My goodness, time flies. These days, as the semester approaches, and the college administration sends e-mail that update e-mails to which half of the recipients have hit reply-all to ask the same question asked in half of the previous reply-all (replies-all?), and everything having to go online or hybrid with the reasonable expectation of going online, and -- oh, just thinking it is exhausting. So, with all of that, Sally Hemings has had to fight for attention.
My last post dealt with Beverly Hemings flying a balloon, an image that continues with me as one of peace and hope for some reason. Indeed, that night, when I returned to finish reading Thomas Jefferson Dreams of Sally Hemings, Stephen O'Connor used that very same incident as one of the final scenes. He almost matched my own imagination, possibly because we both constructed it from Annette Gordon-Reed's research in The Hemingses of Monticello.
Because all roads lead to Frederick Douglass here, the news in Douglassness this week reported that the Rochester city airport will soon carry his name. The petition had been going around earlier this summer, and I confess to having added my name. Still, I seldom expect much to happen as a result of anything these days, such is my Gen X fatalism, cynicism, and pessimism. What a joy to be wrong!
That's the upside of being fatalistic, cynical, and pessimistic. You are seldom disappointed, and occasionally surprised.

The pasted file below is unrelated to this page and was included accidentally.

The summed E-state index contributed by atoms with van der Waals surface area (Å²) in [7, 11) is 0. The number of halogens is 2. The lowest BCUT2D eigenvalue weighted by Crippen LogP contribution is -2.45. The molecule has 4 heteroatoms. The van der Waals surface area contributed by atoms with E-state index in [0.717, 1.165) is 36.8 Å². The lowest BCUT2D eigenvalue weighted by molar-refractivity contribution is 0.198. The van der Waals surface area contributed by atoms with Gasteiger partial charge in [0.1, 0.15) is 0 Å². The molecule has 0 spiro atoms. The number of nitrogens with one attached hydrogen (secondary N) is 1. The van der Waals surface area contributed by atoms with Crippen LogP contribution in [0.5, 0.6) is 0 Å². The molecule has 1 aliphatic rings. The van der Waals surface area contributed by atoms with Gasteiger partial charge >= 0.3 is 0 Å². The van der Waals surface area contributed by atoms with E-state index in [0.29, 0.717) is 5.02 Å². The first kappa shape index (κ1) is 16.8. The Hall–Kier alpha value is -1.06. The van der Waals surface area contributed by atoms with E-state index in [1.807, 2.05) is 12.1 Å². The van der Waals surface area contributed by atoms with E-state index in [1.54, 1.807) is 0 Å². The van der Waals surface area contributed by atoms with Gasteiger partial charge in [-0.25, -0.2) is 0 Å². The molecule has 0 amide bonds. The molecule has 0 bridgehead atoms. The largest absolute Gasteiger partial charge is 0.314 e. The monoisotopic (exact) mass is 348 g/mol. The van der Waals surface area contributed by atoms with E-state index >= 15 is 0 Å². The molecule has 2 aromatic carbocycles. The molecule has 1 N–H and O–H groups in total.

Douglass did not live long enough for air flight, but his curiosity about new inventions like the camera and the phonograph, as well as his poetic sensibilities, makes me think that flight might have attracted him enough to try it at least once.
Many years ago, I had a pilot friend who would take pretty much anyone willing on flights as he earned hours for his liscence. We flew over to Easton's airfield -- I think it was Easton -- had lunch in the diner at the airport, and flew back.
The flight plan was hilarious because we had to chart a route that skirted around St. Michaels. You see, different areas, especially around D.C., have cones of airspace restrictions above them for a variety of reasons. St. Michaels had a short cone, but high enough to force Cessnas flying into the nearest airfield to plot a roundabout course in order to avoid it. Why? Because Donald Rumsfeld owned property in the area. Edward Covey's old property, if I remember correctly. Make of that what you will.
That's not the point of the story here.
On our return journey, I had my face pressed against the window looking down thinking vague thoughts about Douglass having lived down there and wondering who all owns the properties now, and wishing I had thought to bring a map, when the landscape suddenly seemed familiar. I realized that we flew right over Wye House, the plantation where Douglass lived as a little boy and that he described in his autobiographies.
What would he have thought of that view? What would he have thought of sitting in a machine that allowed him that view? Now he has an airport named for him.
I'd like to think that would make travel easier for him if he was alive today, but he was a big man and would not fit very comfortably in seats these days. What do you think would be his opinion of Zoom?